The Telegraph
Tuesday , June 19 , 2012
Since 1st March, 1999
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- While Aamir Khan smiles as the nation’s conscience-keeper, it has to be asked, can truth be performed?

It was not Manvinder Singh Bisla who helped the Kolkata Knight Riders beat the Chennai Super Kings in the Indian Premier League final. Evidently, the honour should go to a video presentation full of histrionics. A day before the final, Shah Rukh Khan, the owner of KKR, had marched his players into a hotel room and made them watch a video that featured their wailing families imploring them to win the trophy. The gallant knights, unable to withstand the tearful entreaties from loved ones, charged at the kings and slew them. For Khan, this was an instance of life imitating popular art. In Chak De! India, he had tugged at the heartstrings of a bunch of women hockey players with his famous Sattar Minute speech. After he was done with his performance, the women — screaming like banshees and wielding hockey sticks — pulverized the mighty Aussies.

It isn’t as if only sportspersons — real or imagined — are susceptible to the spell of theatrics. The mass consumption of theatricality in India indicates an unhealthy obsession with melodrama and spectacle. Such a consumption has been aided by the unceasing production — in popular cinema, television shows and the media — of content that relies on excesses. This has led to a steady erosion of realism from the channels of popular culture, leading to a significant weakening of the intellectual fabric of society.

But this escape from realism isn’t devoid of a wicked purpose. The drama in reality shows and saas-bahu serials serves as a camouflage for conformity to overtly patriarchal values or allegiance to consumerism. This raises disturbing questions about the relationship that binds popular culture, aesthetics and realism. Are the constituents of popular culture — cinema, Twenty20 cricket or television shows — then designed to numb our senses to the troubling realities around us?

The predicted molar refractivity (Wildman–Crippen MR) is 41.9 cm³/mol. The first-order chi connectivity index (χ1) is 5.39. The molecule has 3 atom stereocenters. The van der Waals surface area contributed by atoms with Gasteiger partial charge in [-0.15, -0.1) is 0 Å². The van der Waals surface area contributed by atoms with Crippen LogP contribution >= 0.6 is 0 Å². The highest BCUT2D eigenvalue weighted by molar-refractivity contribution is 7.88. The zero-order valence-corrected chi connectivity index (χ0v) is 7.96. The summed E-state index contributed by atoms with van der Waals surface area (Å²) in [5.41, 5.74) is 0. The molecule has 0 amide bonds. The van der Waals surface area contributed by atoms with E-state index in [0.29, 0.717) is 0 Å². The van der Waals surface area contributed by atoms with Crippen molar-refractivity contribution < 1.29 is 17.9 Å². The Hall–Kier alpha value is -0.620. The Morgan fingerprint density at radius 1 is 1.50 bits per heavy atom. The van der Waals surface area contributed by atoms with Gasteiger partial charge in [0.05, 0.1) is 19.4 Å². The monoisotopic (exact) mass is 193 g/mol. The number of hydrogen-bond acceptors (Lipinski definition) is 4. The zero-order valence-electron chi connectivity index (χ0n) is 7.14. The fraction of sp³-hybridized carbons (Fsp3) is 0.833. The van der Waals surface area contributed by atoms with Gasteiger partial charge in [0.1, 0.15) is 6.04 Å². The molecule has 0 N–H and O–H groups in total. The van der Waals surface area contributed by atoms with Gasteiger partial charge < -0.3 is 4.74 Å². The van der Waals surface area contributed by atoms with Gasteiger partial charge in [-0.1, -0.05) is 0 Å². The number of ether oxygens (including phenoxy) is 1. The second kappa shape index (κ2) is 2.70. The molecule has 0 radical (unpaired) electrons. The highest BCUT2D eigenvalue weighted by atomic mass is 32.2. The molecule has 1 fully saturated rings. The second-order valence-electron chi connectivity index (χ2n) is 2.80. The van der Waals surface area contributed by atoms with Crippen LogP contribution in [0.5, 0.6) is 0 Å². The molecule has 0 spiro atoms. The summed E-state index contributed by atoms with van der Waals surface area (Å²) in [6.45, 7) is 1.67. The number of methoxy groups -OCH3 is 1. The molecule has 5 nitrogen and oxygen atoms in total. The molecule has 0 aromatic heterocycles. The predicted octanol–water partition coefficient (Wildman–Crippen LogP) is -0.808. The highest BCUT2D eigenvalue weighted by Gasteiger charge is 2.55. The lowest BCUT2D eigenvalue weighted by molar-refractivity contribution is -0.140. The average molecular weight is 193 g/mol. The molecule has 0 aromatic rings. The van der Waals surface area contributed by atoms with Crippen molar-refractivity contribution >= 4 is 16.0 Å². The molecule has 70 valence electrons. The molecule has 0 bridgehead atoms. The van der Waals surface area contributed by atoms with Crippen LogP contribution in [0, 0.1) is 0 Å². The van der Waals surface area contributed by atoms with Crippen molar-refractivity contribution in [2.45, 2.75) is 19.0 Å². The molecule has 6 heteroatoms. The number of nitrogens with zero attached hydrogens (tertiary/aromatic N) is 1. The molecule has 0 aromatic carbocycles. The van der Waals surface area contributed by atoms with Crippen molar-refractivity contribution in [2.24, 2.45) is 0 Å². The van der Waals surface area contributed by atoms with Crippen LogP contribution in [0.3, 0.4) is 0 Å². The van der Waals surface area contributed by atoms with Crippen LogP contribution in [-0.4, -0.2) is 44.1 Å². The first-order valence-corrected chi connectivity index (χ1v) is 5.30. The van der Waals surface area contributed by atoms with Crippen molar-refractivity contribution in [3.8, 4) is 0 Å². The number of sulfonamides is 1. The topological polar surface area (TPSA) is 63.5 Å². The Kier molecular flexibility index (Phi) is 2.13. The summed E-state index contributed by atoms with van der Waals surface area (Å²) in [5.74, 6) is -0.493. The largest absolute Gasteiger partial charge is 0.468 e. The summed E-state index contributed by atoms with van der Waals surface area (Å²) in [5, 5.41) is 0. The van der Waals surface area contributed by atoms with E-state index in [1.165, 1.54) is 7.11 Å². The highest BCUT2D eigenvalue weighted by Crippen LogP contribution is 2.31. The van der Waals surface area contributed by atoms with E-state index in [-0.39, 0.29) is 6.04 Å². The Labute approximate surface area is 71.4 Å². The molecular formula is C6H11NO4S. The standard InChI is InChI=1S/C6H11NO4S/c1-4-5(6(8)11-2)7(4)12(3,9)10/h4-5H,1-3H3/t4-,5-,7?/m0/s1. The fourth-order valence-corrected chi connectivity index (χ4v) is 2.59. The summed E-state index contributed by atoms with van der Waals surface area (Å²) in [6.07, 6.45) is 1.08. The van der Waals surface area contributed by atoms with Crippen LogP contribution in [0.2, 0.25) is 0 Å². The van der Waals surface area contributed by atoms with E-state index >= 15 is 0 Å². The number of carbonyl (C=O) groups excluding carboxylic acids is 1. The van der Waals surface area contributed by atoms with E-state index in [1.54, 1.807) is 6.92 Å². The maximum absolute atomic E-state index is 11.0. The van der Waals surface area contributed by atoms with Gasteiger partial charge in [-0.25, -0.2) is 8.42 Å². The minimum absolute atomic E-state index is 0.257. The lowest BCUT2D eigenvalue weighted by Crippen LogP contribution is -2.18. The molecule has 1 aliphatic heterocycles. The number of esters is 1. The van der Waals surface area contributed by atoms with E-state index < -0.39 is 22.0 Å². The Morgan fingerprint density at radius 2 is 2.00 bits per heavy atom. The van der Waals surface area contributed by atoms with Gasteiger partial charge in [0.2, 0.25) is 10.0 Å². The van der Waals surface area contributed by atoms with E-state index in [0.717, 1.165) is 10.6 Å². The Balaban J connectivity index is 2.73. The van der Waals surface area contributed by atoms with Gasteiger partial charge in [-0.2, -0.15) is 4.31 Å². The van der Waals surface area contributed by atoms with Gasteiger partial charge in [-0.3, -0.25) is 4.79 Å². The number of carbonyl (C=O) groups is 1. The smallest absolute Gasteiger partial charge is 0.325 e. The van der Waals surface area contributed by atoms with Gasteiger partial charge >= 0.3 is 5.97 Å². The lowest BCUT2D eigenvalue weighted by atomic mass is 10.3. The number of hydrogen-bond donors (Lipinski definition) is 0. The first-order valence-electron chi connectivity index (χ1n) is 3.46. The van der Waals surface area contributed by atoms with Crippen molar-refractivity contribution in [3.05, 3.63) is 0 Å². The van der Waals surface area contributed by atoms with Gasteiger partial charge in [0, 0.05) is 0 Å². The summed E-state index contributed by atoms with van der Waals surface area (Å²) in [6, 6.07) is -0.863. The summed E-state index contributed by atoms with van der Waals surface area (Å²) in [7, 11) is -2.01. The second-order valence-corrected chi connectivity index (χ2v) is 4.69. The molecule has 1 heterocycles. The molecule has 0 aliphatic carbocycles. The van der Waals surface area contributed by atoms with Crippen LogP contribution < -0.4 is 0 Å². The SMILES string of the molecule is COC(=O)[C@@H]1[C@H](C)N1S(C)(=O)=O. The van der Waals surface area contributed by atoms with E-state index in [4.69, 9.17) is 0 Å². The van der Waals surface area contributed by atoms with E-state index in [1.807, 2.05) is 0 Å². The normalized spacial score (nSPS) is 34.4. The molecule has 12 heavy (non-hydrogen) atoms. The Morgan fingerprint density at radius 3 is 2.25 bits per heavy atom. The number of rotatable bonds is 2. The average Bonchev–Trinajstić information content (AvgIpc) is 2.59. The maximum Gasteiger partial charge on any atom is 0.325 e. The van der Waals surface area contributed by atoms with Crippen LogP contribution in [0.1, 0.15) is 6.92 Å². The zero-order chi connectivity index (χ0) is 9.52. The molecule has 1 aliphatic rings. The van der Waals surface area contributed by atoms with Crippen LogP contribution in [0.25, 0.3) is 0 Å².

Not just culture but Indian politics has exploited the people’s fondness for spectacle. During elections in Chhattisgarh, I remember meeting a candidate who was leading a joyous throng carrying a hen on his head. Given the penury of his surroundings, it was improbable that the voters had the means to afford chicken in this part of the state. The voice on the blaring microphone promised free meals of chicken and rice. The bird was an effective, but cruel, symbol of a manipulative democracy that routinely resorts to gimmicks in an effort to hide the persistent problems of hunger, inequality, illiteracy, unemployment and ecological degradation. Such a ruse also transforms the crucial process of electing a government into a bizarre, but colourful, jamboree for the fourth estate: it is common to find journalists — foreign and Indian — eulogizing the sights and sounds of an Indian election.

A spectacle is often more than just a trick to win votes. The debased horror that was witnessed during the bloodshed directed against Sikhs and Muslims in 1984 and 2002, respectively, and against Christians in Odisha’s Kandhamal more recently, had been cleverly turned into a macabre spectacle. The scale of violence and destruction shows that the perpetrators wanted the victims — the nation’s minority communities — and India’s liberal citizens to remember the public character of these frenzies. It laid bare the frightening possibility of an elected government — the supposed custodian of every community — legitimizing the demonization and the subsequent slaughter of minorities by apparently following a silent script.

The insidiousness of a culture that feeds on orchestrated emotions lies in its success in turning resistance to a spectacle as well. Be it Anna Hazare’s campaign against corruption or the candle-lit marches of conscientious citizens, public expressions of outrage against injustice are increasingly morphing into events that are episodic and disjointed.

What does all this say about us, the consumers of propaganda? It looks as though the affluent as well as the middle classes in India are willing to surrender their right to engage in affirmative action and, instead, rely on the cartel of glamorous film stars and charitable corporate organizations to stir their conscience.